02/13/11 — Andy's to expand franchise offers to 13 other states

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Andy's to expand franchise offers to 13 other states

By Steve Herring
Published in News on February 13, 2011 1:50 AM

MOUNT OLIVE -- Andy's Burgers Shakes and Fries, known for its unique mixture of 1950s d├ęcor and employees who run to open the doors as they greet customers, is poised to begin spreading into 13 other states starting next month -- possibly a precursor to going nationwide.

Kenney Moore, founder of the Mount Olive-based company, has hired Franchise Dynamics of Chicago to sell franchises from Maryland to Florida and as far west as Texas.

"It feels like 1991 (when the company was founded) again," he said. "It is almost like a new birth."

The goal is to sell between 20 and 50 franchises this year -- set to kick off just as the company celebrates its 20th anniversary in March.

"It is aggressive, but that is our goal, maybe even rights to more than that moving forward," Moore said. "I have watched other concepts like Five Guys that sell basically the country and part of Canada. Frankly, I would not be worth my salt if I didn't think we were better and I do.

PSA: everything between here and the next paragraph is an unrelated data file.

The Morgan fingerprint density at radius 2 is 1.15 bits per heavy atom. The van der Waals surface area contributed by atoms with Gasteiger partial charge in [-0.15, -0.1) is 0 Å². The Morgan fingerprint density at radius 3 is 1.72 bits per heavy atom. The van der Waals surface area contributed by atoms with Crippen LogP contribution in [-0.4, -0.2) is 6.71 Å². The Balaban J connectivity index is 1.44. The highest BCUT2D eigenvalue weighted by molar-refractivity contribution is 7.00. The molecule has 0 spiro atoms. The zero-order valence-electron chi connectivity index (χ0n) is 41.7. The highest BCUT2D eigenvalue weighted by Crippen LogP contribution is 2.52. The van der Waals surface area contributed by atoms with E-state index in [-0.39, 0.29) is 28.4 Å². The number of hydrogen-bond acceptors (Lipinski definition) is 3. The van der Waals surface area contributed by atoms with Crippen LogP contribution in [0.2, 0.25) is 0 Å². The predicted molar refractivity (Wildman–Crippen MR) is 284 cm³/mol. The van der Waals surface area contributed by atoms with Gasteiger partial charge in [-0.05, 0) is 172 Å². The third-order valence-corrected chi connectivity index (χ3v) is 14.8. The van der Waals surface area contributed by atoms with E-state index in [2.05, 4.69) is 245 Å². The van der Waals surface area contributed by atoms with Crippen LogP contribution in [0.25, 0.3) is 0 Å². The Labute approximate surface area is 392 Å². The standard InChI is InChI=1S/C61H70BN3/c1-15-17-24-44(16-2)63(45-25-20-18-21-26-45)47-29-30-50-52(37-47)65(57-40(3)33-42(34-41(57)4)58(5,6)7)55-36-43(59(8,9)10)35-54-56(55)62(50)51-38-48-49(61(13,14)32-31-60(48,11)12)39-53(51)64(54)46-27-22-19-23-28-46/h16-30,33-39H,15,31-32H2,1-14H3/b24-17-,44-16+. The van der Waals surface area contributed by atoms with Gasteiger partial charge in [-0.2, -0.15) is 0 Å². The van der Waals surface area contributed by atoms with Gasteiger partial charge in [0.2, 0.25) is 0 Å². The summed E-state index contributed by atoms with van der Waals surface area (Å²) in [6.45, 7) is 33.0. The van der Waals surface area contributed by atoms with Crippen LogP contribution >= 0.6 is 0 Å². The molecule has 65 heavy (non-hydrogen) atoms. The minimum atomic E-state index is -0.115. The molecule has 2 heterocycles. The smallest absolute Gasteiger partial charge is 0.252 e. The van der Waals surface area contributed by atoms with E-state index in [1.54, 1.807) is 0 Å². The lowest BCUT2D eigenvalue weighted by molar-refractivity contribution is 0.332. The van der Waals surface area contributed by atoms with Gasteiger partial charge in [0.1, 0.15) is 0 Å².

"If they can do it, I can too and yes, it is going to be based right here in Mount Olive. We are not going anywhere. This is where I live and hopefully it will be a good thing for Wayne County moving forward. Obviously, I am going to have to bring more folks into Wayne County than I have once I get to certain levels. You are going to see an influx of people into the corporate office."

As the company grows, Moore also anticipates growth in the Andy's Charitable Foundation's ability to provide funds to help others, mainly child-centered projects.

"It could be huge," he said. "The $100,000 to $130,000 we make on the golf tournament every year after expenses, that money, the vast majority of that, believe it or not, is raised in the stores a dollar at a time. Brownies that a waitress might make or a car wash. They get real creative because my stores get passionate about helping these kids.

"You can do math that as Andy's expands that fundraising arm is going to continue to expand, too."

Five people from outside North Carolina submitted applications for franchises within days of the announcement being posted on the company Website, Moore said.

"We haven't even really started promoting yet and we are already getting some people that are interested," he said.

"Our goal is to do this in clusters and to sell 3, 5, 10, 15, and 20-store territories so the folks who buy these territories will have a financial input before they open their first store. They will already have purchased the rights for these territories so they will be real eager to get them open. There are timeframes they have to have them opened in."

The reason for the clusters is that Moore would like to see them open within 24 months if it is an area that doesn't have an Andy's. That allows penetration into an area as opposed to just sticking one there by itself, he said.

Franchise Dynamics will sell the franchises.